The Monday print column addressed the Twins bullpen woes and the seemingly contradictory notion that a seven-man bullpen is too thin.
What it didn't address — this week anyway — is how bullpen management has evolved. Obviously, the era of 12-man pitching staff is relatively new; I remember (being a hopelessly old guy) when Tony LaRussa with Oakland opted to carry an 11th pitcher ... I think it was 1989. I thought it ridiculously overstaffed. Now nobody has as few as 11 pitchers. I blame LaRussa.
Anyway, it is my recollection that in 1987 Tom Kelly had a set-up man rotation. Jeff Reardon closed, and the three right-handers — Keith Atherton, Juan Berenguer and George Frazier, alphabetically — rotated.
Checking this recollection on Retrosheet.org: Indeed, it wasn't until April 22 — the 15th game of the season — that Kelly used two of those guys in the same game, and another week before they doubled up for the second time. The rotation was Frazier, Atherton, Berenguer. They generally worked multiple innings and then got a couple games off. Frazier went two innings on Opening Day (got the win in extra innings); Atherton worked two innings the second day (set up Reardon for the save); Berenguer pitched three innings the next day. And so it went.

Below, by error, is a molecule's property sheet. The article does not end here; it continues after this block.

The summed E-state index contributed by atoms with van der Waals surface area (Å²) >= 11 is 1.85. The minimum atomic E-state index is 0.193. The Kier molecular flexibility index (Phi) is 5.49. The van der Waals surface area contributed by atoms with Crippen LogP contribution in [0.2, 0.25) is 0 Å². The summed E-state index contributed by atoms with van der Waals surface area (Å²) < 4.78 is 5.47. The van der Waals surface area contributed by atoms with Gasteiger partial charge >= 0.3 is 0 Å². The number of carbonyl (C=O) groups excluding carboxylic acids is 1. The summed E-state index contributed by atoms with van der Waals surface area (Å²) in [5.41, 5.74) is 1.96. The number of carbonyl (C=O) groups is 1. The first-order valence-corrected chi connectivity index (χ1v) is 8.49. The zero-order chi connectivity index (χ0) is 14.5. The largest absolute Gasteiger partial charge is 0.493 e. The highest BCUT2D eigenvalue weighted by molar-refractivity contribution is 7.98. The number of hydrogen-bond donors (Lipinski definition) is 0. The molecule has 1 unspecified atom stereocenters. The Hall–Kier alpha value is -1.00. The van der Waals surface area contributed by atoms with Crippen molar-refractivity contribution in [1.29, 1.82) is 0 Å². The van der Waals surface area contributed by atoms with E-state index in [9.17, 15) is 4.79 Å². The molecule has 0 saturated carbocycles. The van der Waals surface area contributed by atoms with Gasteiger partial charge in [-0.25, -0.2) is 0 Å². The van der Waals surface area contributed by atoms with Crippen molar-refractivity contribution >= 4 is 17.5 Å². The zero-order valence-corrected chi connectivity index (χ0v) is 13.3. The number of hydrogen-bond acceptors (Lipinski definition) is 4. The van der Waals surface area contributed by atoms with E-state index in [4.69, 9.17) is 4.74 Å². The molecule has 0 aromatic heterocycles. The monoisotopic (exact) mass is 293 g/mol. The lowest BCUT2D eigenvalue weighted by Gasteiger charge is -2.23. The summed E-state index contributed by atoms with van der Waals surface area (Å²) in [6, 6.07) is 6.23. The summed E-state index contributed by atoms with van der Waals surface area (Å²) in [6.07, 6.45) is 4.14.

TK did have Joe Klink, a rookie lefty, in his pen to open the season, and Klink served as a LOOGY — Left-handed One-Out GuY — of sorts.
And that was the April bullpen: Reardon, Berenguer, Atherton, Frazier, Klink. Five starting pitchers (Bert Blyleven, Frank Viola, Mark Portugal, Mike Smithson and Les Straker, in that order) and five relievers. Ten man staff.
That's the old school.
The bullpen rotation eventually deteriorated. Berenguer, the most effective of the trio, went into the starting rotation for a brief while (six starts), and by season's end Kelly had lost confidence in Frazier; Frazier was not used in key situations in the playoffs or World Series, and 1987 was his last season.
But even in September, Kelly was frequently picking one reliever a day to get from the starter to Reardon.